"The Postal Service gave up about $100 million in the delay in postal rate increases due to filing errors."
That troubling statement comes from an official at the Postal Regulatory Commission.
It underscores the difficulties U.S. Postal Service had this spring securing approval of its annual rate increases. These are the increases that must be allowed by the commission provided that they do not rise above the rate of inflation.
The USPS had seemingly crafted a way to get the most out of the allowable increase without boosting the 49¢ price of a first-class letter.
Postcards would increase and so would the second ounce of letter under a series of first-class changes that quickly won the endorsement of the commission.
But there were a mix of other rate increases for publications and packages that the commission refused to endorse.
It refused not once but twice, declaring that the Postal Service had failed to show its requested higher rates complied with the law.
The agency's filing was a mess, the PRC said, warning the USPS it must get its act together.
USPS spokesman David Partenheimer did not comment directly on the $100 million estimate. "It's unfortunate that we were not able to implement our proposed new pricing in April as originally planned," he said.
"With regards to lost revenue, most of it was due to our decision to delay implementation of the approved First-Class Mail and Shipping Services prices so as not to inconvenience our customers with two sets of price changes while we waited for the PRC to rule on our revised pricing for the other products."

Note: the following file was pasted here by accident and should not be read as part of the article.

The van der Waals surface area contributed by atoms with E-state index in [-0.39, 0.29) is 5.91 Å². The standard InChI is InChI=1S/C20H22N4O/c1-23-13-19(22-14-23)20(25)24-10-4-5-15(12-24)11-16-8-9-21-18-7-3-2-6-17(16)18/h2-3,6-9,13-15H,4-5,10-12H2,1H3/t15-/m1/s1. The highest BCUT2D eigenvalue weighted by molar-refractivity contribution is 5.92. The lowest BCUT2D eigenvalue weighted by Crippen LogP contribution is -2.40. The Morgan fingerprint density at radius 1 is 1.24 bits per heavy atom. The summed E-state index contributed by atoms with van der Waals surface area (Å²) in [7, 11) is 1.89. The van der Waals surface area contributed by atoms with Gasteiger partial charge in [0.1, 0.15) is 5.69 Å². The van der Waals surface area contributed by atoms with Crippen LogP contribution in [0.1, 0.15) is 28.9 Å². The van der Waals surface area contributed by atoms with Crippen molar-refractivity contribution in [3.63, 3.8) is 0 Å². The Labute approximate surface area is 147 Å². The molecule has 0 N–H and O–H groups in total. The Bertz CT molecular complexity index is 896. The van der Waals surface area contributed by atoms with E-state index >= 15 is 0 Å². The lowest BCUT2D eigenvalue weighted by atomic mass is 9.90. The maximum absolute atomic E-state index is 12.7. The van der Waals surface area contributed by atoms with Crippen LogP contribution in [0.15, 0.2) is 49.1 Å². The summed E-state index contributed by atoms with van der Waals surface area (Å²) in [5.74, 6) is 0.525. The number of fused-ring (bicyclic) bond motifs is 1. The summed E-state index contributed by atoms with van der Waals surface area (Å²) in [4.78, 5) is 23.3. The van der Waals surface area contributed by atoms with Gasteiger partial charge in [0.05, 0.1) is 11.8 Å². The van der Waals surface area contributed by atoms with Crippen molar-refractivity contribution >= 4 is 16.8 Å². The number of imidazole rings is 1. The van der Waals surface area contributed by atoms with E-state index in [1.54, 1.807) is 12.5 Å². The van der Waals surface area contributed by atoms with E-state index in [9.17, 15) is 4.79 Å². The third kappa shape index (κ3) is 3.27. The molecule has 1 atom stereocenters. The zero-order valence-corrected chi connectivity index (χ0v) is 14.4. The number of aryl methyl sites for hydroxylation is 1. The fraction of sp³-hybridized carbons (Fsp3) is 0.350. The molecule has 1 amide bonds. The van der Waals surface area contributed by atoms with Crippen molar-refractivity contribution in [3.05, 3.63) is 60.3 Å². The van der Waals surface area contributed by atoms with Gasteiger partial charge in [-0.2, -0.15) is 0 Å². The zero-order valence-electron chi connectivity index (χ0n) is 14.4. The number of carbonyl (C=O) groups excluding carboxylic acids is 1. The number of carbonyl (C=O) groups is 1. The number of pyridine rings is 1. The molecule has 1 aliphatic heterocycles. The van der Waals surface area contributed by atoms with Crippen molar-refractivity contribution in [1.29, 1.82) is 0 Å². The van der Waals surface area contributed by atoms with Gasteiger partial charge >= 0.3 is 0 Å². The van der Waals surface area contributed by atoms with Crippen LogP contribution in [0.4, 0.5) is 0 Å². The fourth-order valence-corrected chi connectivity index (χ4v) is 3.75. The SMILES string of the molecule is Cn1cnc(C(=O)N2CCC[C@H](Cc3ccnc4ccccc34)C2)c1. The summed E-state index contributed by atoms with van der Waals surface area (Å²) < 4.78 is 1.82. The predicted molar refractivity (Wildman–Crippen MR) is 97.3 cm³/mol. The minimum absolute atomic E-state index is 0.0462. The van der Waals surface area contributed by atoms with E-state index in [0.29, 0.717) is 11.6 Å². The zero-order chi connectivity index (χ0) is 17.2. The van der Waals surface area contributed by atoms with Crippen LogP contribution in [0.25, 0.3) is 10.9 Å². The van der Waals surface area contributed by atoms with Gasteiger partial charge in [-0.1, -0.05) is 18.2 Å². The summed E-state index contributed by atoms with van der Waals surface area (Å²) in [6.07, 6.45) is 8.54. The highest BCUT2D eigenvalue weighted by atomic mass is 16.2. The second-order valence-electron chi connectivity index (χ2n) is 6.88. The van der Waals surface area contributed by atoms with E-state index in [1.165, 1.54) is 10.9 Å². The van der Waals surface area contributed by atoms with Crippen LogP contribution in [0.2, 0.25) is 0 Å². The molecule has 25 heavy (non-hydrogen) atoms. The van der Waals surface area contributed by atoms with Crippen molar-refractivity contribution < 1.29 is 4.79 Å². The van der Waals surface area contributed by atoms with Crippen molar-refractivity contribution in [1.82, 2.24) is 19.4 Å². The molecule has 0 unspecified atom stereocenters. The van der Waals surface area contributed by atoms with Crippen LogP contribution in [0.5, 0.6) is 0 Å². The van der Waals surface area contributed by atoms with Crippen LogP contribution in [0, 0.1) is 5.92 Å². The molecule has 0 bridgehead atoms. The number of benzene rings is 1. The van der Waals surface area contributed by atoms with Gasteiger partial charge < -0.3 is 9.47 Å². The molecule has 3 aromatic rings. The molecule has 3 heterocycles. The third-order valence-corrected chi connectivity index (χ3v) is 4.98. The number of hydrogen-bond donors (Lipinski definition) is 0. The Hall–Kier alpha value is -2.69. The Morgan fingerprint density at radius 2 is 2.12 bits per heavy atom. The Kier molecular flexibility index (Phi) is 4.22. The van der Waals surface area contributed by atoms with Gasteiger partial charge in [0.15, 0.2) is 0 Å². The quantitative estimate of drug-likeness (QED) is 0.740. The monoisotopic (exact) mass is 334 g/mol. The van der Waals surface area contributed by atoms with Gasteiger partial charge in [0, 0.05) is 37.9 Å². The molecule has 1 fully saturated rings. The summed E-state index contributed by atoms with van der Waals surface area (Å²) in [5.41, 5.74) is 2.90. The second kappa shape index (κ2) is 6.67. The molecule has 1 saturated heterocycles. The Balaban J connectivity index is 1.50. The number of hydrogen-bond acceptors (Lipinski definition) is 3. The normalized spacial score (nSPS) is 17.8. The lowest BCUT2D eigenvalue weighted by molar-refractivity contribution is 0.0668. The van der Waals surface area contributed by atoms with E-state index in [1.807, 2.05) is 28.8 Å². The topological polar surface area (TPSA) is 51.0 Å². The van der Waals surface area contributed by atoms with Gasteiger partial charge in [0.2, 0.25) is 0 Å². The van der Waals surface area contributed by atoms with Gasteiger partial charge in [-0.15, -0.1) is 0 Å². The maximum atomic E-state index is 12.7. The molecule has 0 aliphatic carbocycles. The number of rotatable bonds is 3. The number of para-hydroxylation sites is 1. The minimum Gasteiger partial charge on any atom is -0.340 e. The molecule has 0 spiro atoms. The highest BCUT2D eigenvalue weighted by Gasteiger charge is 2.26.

The higher prices are to become effective May 31.
Ensuring the Postal Service had an automatic rate increase tied to inflation was one way that Congress wanted to make certain it stayed out of the business of setting stamp prices.
Lawmakers believed that they had done that by establishing USPS as an independent organization within the executive branch of the federal government in 1971. Until the USPS began operations that year, it was dependent on Congress for annual funding and setting stamp prices.
That was something the late Melvin R. Laird, a nine-term Republican congressman from Wisconsin and later Defense Department secretary, said caused the greatest grief from his mother. Of all the votes he cast during his 18 years on Capitol Hill, nothing so troubled his mother as a vote he cast for a more expensive first-class stamp, he said.
That interview with Laird helped explain why congressional Republicans were among the strongest proponents of an independent postal service. They didn't want to continue to be blamed for rising stamp prices.
Laird's observations also may explain why many Congressional Republicans are not anxious to rush to the aid of today's financially troubled Postal Service. They openly fear that voters will also hold them liable for rising stamp prices and the slower delivery of mail.
And they don't want to have to "bail out" another federal agency that can't manage its own finances. Slower deliveries have already begun because mail processing plants continue to be closed.
Higher stamp prices seem assured as well, and they seem likely to make the challenges facing new Postmaster General Megan Brennan even more daunting.
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